Douthat thinks yesterday's results are bad for the Palin wing of the GOP:

The G.O.P. leadership is still going to be constrained (hopefully in positive, deficit-reducing ways, rather than negative, let’s-shut-down-the-government ways) by the activists who helped put them in power, and there will probably be an even stronger crop of Tea Party insurgents running against incumbent Republicans in the 2012 Senate and House primaries. But I do think that the fate of Sharron Angle and Christine O’Donnell, and the likely fates of Ken Buck and Joe Miller, sharply reduce the chances of a purely Tea Party-affiliated candidate a Sarah Palin, a Jim DeMint, or someone else entirely  winning the G.O.P. nomination for president. (Though admittedly, I never thought those chances were that high to begin with.) Come 2012, there’s going to be an enormous appetite among Republican voters for someone who can actually beat Obama in a hard-fought general election campaign and for all their victories last night, the Tea Parties still haven’t proven that their more polarizing candidates can win the hardest, most-contested and highest-profile races.

It seems to me that last night will not matter much in the primary battle for 2012. What will matter is whether the base is satisfied merely with Obama-bashing for two more years or whether they actually expect some fiscal reform from the GOP. Boehner will have to pretend for the next two years that he is interested in cutting the size of government. If he doesn't pretend well enough, there may be a Tea-Party revolt and third party breakout. Palin, one senses, would much rather "go rogue" than go easily if the GOP establishment finds their man. Noah Millman is more succinct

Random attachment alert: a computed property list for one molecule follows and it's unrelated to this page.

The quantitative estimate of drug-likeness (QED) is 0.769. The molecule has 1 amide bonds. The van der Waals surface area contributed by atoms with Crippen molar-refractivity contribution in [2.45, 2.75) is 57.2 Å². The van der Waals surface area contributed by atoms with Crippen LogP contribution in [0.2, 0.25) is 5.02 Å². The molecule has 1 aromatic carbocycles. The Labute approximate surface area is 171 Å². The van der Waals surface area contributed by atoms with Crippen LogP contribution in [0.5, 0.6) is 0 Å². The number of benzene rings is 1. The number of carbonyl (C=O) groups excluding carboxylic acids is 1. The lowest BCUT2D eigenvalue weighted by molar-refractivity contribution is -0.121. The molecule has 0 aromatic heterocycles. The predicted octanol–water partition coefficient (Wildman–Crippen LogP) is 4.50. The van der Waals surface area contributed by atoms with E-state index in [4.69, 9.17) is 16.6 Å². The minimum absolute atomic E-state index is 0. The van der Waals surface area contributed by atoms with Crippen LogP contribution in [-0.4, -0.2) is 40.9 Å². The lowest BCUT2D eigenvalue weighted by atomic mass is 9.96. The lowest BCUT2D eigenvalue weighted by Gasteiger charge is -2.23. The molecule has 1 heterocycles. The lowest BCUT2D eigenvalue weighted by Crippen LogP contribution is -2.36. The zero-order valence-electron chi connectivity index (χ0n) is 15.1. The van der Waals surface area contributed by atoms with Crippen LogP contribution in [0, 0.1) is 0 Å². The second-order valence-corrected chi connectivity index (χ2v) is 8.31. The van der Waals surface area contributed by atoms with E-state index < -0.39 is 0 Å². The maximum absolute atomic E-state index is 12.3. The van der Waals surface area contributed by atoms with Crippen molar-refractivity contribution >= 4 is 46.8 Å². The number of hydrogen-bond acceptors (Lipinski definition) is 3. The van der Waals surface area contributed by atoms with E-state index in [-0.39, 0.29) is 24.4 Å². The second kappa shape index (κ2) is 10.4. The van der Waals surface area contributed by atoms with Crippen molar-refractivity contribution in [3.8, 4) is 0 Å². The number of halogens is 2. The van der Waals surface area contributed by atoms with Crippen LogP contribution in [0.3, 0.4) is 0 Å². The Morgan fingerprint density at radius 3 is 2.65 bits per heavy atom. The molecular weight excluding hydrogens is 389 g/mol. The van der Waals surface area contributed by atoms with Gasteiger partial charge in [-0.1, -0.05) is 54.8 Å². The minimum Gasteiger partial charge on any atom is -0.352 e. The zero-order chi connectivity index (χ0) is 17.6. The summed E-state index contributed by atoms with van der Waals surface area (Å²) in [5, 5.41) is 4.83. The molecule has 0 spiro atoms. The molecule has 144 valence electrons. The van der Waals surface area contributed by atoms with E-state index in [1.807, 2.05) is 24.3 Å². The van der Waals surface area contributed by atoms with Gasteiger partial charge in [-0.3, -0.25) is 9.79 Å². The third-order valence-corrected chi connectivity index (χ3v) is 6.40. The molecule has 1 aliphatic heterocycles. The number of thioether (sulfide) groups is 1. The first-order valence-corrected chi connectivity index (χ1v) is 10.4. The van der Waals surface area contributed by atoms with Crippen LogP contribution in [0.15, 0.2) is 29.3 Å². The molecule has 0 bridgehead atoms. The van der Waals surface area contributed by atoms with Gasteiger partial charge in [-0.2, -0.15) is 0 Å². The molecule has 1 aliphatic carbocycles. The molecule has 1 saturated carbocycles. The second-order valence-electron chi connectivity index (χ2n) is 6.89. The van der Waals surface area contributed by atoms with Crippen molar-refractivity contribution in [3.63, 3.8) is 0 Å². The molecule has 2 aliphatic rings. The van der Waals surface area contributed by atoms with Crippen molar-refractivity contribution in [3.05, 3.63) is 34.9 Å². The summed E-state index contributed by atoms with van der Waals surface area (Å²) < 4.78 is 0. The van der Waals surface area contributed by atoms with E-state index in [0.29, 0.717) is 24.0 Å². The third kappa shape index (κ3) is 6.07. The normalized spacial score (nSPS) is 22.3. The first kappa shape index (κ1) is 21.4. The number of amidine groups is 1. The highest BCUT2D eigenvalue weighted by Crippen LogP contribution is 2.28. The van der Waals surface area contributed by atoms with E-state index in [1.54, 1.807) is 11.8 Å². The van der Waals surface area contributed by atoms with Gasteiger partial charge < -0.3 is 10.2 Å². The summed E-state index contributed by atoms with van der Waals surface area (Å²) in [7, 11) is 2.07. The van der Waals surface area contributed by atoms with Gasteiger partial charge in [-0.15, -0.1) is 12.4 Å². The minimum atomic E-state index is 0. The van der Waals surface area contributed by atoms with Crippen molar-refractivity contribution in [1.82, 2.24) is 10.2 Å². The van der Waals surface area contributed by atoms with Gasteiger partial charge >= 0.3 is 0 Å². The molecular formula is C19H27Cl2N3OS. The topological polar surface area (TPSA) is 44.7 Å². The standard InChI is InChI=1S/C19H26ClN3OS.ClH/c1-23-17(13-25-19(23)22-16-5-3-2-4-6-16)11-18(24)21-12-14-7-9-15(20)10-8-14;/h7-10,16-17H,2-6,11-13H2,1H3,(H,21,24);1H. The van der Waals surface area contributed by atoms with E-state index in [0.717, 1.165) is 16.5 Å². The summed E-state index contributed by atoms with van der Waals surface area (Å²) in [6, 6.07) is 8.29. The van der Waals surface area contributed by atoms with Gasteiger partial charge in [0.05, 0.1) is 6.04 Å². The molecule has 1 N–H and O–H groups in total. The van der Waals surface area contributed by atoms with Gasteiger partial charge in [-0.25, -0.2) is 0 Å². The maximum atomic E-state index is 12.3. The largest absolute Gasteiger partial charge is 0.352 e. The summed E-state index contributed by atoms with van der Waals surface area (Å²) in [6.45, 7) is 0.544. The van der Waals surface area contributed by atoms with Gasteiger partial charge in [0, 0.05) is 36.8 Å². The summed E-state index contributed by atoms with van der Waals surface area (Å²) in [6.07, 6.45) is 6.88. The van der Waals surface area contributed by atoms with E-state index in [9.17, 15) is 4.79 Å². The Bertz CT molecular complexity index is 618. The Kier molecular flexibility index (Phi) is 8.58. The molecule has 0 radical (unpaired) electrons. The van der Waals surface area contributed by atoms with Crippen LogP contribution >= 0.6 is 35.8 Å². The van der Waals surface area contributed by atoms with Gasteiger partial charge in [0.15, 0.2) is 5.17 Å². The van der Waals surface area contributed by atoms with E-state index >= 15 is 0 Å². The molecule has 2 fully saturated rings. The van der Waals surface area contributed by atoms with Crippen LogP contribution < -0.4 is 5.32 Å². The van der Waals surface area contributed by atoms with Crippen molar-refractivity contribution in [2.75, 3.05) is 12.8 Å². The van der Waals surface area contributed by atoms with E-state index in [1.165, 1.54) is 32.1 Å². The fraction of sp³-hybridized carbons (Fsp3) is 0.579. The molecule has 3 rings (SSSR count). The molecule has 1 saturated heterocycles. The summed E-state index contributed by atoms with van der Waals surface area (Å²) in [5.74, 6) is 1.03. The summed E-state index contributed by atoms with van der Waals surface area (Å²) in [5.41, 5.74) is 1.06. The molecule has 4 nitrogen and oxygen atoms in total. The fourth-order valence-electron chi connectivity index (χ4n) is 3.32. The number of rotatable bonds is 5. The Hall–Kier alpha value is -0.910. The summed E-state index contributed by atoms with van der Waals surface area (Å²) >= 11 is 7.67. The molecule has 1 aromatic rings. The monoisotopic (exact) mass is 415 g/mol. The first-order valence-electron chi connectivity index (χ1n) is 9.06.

Republicans nominated very right-wing candidates who seemed like plausible Senators in Florida and Pennsylvania. They won. They also nominated very right-wing candidates who seemed like lunatics in Nevada, Delaware and Alaska. They lost. ... There is a lesson here: don’t nominate candidates who seem like lunatics. You would think this would be an easy lesson to learn.

We want to hear what you think about this article. Submit a letter to the editor or write to letters@theatlantic.com.